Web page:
Günter Grass calls Israel threat to peace

By ARD - Cornelia Rabitz & Sean Sinico Updated at 2012-04-08 19:10:02 +0000

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German writer and Nobel Prize-winner Günter Grass has published a poem about Israeli-Iranian relations. He accuses Israel of endangering world peace - and has sparked a wave of criticism.
It doesn't often happen that a lyric work penned by a German poet makes its way into the international press. But 84-year-old Nobel Prize-winner Günter Grass has managed just that.
The poem he titled "What must be said" and published in Germany's Süddeutsche Zeitung, Italy's La Repubblica and US paper The New York Times is a political statement that is stirring up heated debate.
Grass' poem focuses on the tense situation between Iran and Israel and the threat of war between the two countries. His harsh criticism of Israel is only loosely clothed in the robe of a lyric text. Grass wrote that Israel is claiming the right to a nuclear first strike with the aim of "eliminating the Iranian people."
In Iran, the poet added, nuclear weapons are only an unconfirmed suspicion. "Why am I just now, aged and with the last ink, saying that the nuclear power Israel is endangering the already fragile world peace?" asks Grass.
Grass continued by saying that Israel rejects efforts to keep its nuclear potential in check - something the world does not talk about, an "incriminating lie" that he says he no longer wants to submit himself to.
Now, when Germany is to "deliver another submarine to Israel," Grass wrote, "I no longer keep silent, because I'm disgusted with the hypocrisy of the West."
The author stated with disapproval that criticism of Israel is often seen as anti-Semitism. He wrote of Germany's past and the crimes that were committed during the Second World War as a blemish that makes it difficult to mention certain truths. At the same time, Grass expressed his solidarity with Israel.

Grass taken to task

These theses presented as poems were bound to draw reactions, most of which have been critical. Publicist Henryk M. Broder, the first to respond in a newspaper article, called Grass an anti-Semite: "Grass has always had a problem with Jews, but he had never articulated it as clearly as in this 'poem.'"
The writer is "completely off the wall," added Broder.
"It's not a coincidental poem, but consciously staged and placed in the media," Julius Schoeps, a historian and the director of the Moses Mendelssohn Center in Potsdam, told Deutsche Welle. He accused Grass of one-sidedness, adding that he finds the author's allegations against Israel inacceptable.
Ralph Giordano, a publicist and author, called the text an "attack on Israel's very existence." Frankfurt-based professor Micha Brumlik said it was sad that a winner of the Nobel Prize for Literature should misuse his art to publish "a rather dumb agitprop poem."

Distancing in the political arena

Politicians in Germany have also responded with alarm. Secretary General of the Christian Democratic Union (CDU), Hermann Gröhe, said he was appalled by the tone and orientation of the poem.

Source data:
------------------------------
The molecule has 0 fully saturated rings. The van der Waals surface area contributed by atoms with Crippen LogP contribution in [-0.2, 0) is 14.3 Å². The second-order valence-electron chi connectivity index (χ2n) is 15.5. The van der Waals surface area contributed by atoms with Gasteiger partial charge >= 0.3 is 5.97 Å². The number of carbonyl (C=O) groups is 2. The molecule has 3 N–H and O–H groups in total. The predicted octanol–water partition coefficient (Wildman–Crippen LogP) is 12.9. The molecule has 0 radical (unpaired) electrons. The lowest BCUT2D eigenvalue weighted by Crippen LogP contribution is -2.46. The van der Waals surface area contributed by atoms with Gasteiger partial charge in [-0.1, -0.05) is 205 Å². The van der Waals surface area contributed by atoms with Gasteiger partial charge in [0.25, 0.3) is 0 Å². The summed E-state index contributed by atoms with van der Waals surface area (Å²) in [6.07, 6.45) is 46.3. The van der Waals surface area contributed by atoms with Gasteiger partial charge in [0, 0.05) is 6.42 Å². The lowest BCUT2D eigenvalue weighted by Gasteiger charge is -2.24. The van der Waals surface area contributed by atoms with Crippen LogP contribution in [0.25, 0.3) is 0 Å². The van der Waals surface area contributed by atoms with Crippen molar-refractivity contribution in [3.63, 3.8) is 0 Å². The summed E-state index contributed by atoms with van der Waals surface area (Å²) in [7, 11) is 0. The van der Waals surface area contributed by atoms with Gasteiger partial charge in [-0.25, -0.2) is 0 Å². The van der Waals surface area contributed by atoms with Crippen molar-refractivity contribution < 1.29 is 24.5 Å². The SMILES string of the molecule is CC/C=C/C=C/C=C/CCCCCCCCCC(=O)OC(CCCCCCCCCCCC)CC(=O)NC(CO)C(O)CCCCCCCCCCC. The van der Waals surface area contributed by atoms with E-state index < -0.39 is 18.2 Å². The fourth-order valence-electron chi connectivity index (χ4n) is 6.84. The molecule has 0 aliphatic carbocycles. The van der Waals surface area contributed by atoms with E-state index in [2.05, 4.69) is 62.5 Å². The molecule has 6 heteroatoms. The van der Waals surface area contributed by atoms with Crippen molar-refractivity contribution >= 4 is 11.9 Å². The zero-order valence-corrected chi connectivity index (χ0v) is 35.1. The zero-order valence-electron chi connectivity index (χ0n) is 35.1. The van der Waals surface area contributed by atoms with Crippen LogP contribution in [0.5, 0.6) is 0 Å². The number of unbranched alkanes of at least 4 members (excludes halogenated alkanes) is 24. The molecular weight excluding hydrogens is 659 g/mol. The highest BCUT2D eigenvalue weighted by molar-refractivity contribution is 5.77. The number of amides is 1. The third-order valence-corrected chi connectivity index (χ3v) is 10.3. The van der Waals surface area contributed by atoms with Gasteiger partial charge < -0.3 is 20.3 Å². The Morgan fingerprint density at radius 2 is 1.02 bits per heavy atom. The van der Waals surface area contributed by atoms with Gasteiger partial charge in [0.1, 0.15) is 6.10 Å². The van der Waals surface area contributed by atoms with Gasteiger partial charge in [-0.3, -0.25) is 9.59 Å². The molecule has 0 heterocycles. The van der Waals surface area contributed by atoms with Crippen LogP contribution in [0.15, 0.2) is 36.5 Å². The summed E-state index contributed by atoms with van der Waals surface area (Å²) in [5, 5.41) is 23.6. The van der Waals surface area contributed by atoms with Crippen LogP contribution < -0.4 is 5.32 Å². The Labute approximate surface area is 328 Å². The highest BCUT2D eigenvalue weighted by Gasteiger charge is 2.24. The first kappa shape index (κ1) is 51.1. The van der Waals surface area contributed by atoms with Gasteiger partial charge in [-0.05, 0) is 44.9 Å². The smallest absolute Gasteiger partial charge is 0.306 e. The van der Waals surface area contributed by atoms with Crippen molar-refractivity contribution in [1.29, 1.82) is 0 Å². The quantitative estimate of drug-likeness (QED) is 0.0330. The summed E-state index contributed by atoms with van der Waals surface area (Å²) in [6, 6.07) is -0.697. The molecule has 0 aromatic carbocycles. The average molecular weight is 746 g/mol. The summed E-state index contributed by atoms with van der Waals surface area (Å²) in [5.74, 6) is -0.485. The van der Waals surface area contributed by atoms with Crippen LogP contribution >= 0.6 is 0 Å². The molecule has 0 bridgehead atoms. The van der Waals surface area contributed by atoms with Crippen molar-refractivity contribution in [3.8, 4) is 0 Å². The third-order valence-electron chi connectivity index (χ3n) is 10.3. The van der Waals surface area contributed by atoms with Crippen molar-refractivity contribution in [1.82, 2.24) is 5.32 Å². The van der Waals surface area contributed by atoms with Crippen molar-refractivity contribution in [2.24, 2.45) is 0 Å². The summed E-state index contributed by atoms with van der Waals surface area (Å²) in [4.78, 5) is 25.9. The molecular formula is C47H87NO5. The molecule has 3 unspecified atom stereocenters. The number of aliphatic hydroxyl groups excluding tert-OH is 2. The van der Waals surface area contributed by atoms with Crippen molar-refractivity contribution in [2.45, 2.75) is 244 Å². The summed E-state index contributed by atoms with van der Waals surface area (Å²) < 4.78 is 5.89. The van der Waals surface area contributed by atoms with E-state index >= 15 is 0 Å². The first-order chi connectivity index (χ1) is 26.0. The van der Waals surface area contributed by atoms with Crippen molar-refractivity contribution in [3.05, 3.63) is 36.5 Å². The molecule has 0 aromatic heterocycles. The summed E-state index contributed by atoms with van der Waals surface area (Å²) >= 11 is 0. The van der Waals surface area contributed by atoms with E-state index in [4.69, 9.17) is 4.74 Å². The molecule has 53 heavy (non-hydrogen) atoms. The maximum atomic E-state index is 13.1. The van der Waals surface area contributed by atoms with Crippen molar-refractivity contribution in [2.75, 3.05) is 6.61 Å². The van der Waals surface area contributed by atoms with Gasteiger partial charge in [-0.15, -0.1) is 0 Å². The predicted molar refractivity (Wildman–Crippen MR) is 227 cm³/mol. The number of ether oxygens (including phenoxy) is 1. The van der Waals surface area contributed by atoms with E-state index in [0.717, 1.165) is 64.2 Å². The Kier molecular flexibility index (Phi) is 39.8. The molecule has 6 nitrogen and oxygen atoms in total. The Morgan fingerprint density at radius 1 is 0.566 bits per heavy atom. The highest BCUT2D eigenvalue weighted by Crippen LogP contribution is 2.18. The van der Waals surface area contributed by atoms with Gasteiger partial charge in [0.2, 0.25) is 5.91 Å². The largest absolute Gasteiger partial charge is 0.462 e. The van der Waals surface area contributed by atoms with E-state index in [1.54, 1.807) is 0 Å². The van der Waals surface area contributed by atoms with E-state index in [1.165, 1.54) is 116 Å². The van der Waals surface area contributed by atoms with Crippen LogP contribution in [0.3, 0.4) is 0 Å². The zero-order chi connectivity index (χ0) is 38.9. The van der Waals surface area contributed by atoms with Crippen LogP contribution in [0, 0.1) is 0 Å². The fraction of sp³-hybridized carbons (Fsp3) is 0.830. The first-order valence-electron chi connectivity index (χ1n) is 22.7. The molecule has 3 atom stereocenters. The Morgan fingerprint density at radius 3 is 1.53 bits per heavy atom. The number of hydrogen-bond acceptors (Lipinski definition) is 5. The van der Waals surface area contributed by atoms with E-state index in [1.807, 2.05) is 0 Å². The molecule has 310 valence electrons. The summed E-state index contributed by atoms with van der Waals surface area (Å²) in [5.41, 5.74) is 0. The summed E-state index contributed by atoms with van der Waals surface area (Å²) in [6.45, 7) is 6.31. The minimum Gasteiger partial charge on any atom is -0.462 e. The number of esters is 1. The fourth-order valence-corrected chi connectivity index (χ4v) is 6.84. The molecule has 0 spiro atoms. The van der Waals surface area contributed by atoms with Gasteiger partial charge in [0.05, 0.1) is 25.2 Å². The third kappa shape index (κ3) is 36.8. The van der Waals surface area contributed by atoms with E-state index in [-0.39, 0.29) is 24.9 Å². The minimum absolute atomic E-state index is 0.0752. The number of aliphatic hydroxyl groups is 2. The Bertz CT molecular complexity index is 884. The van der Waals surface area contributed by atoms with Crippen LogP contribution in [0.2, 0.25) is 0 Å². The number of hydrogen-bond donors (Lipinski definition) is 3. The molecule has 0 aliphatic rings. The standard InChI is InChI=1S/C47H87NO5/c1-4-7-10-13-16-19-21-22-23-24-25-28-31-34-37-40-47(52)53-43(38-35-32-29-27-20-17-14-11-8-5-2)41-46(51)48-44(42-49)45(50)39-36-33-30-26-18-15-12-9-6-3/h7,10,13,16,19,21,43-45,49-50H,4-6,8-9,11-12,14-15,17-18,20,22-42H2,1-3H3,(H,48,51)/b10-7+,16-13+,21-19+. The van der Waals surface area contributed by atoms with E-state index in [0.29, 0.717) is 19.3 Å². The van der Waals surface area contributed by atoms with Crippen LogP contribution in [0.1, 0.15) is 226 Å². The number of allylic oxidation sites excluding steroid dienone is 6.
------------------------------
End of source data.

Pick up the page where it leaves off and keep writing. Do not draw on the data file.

Grass was a great writer, commented CDU chairman of the Foreign Affairs Committee, Ruprecht Polenz, but in this case he was turning the situation on its head. The one-sided accusations against Israel were wrong, he added, since Iran was actually the cause of more concern.
In response to the poem, the Israeli Embassy in Berlin spoke of anti-Semitic prejudices, adding that Israel was the only country in the world whose right to exist was publically questioned.
The Italian press has referred to the poem as a "confused whirr." Others, however, have expressed their agreement with Grass. Johano Strasser, president of the German PEN-Center, also warned against German weapons exports to Israel, whose government was giving the impression that a war with Iran was unavoidable.

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Günter Grass: What must be said
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Why have I been silent, silent for so long?,
Our generals have gamed it out,
Confident the west will survive.
We people have not even been considered.
What is this right to “preventive war”?
A war that could erase the Iranian people.
Dominated by it’s neighbor, pulsing with righteousness
Smug in the fact that it is they, not Iran,
Who have the Bomb.

Why have I so far avoided to identify Israel by it’s name?,
Israel and it’s ever increasing nuclear arsenal,
Beyond reproach, Uncontrolled, uninspected.

We all know these things
Yet we all remain silent, fearful of being labeled:
anti-Semitic
hateful
worse

Considering Germany’s past these labels stick
So we call is “business”, “reparation” take your pick,
As we deliver yet another submarine.
As we provide to Israel the means to deliver annihilation.
I say what must be said.

Why did I stay silent until now?
Because I’m German, of course.
I’m tainted by a stain I cannot wash out
I’m silent because I want so badly to make it right
To put my sins in the past and leave them silently there.

Why did I wait to say it until now?
And write these words with the last of my ink?
Declaring that Israel threatens world peace?
Because it is true and it must be said,
Tomorrow will be too late.

We Germans now carry a new burden of sin on our shoulders
Through the weapons we have sold
We are helping to carry out this foreseeable tragedy
No excuse will remove our stain of complicity.

It must be said. I won’t be silent
I’ve had enough of the hypocrisy;
Please shed the silence with me,
The consequences are all too predictable.
It’s time to demand free and permanent control
of BOTH Israel’s nuclear arsenal
AND Iran’s nuclear facilities
enforced with international supervision.

It’s the only way, in a land convulsed with insanity,
Israelis, Palestinians, everybody, will survive.
And we too, will survive.

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